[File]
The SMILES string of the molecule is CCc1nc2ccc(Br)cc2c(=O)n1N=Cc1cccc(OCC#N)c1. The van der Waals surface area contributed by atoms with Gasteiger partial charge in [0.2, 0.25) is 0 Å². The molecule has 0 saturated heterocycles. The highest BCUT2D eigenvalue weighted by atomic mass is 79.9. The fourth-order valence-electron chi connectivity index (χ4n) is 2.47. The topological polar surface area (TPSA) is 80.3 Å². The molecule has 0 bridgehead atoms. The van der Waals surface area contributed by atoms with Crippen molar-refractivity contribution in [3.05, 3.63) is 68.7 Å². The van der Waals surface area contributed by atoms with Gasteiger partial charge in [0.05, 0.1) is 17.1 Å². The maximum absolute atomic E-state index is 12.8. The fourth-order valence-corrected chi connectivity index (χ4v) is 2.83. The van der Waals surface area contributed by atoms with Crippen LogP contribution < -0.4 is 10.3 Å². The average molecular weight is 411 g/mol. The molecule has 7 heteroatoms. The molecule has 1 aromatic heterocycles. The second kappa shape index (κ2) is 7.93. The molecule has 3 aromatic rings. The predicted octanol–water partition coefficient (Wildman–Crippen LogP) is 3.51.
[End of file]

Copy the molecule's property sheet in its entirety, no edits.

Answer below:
The SMILES string of the molecule is CCc1nc2ccc(Br)cc2c(=O)n1N=Cc1cccc(OCC#N)c1. The van der Waals surface area contributed by atoms with Gasteiger partial charge in [0.2, 0.25) is 0 Å². The molecule has 0 saturated heterocycles. The highest BCUT2D eigenvalue weighted by atomic mass is 79.9. The fourth-order valence-electron chi connectivity index (χ4n) is 2.47. The topological polar surface area (TPSA) is 80.3 Å². The molecule has 0 bridgehead atoms. The van der Waals surface area contributed by atoms with Crippen molar-refractivity contribution in [3.05, 3.63) is 68.7 Å². The van der Waals surface area contributed by atoms with Gasteiger partial charge in [0.05, 0.1) is 17.1 Å². The maximum absolute atomic E-state index is 12.8. The fourth-order valence-corrected chi connectivity index (χ4v) is 2.83. The van der Waals surface area contributed by atoms with Crippen LogP contribution < -0.4 is 10.3 Å². The average molecular weight is 411 g/mol. The molecule has 7 heteroatoms. The molecule has 1 aromatic heterocycles. The second kappa shape index (κ2) is 7.93. The molecule has 3 aromatic rings. The predicted octanol–water partition coefficient (Wildman–Crippen LogP) is 3.51.